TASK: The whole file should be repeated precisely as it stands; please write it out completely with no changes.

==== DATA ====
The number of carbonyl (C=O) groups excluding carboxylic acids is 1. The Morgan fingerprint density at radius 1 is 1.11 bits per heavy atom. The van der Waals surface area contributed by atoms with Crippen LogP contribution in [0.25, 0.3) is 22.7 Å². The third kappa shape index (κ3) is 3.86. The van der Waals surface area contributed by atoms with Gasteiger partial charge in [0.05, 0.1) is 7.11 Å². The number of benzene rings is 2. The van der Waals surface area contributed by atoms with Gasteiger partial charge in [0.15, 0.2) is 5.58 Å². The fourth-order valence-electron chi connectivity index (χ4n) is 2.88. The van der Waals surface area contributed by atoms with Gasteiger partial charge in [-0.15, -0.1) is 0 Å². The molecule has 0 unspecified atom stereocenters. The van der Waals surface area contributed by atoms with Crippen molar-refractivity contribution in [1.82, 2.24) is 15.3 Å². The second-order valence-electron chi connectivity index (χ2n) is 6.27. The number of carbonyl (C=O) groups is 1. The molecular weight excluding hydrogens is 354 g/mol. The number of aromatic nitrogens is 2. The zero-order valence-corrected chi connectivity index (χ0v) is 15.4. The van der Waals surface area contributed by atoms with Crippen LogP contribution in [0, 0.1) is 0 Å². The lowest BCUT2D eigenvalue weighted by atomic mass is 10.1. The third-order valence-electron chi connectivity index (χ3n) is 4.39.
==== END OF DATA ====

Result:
The number of carbonyl (C=O) groups excluding carboxylic acids is 1. The Morgan fingerprint density at radius 1 is 1.11 bits per heavy atom. The van der Waals surface area contributed by atoms with Crippen LogP contribution in [0.25, 0.3) is 22.7 Å². The third kappa shape index (κ3) is 3.86. The van der Waals surface area contributed by atoms with Gasteiger partial charge in [0.05, 0.1) is 7.11 Å². The number of benzene rings is 2. The van der Waals surface area contributed by atoms with Gasteiger partial charge in [0.15, 0.2) is 5.58 Å². The fourth-order valence-electron chi connectivity index (χ4n) is 2.88. The van der Waals surface area contributed by atoms with Gasteiger partial charge in [-0.15, -0.1) is 0 Å². The molecule has 0 unspecified atom stereocenters. The van der Waals surface area contributed by atoms with Crippen molar-refractivity contribution in [1.82, 2.24) is 15.3 Å². The second-order valence-electron chi connectivity index (χ2n) is 6.27. The number of carbonyl (C=O) groups is 1. The molecular weight excluding hydrogens is 354 g/mol. The number of aromatic nitrogens is 2. The zero-order valence-corrected chi connectivity index (χ0v) is 15.4. The van der Waals surface area contributed by atoms with Crippen LogP contribution in [0, 0.1) is 0 Å². The lowest BCUT2D eigenvalue weighted by atomic mass is 10.1. The third-order valence-electron chi connectivity index (χ3n) is 4.39.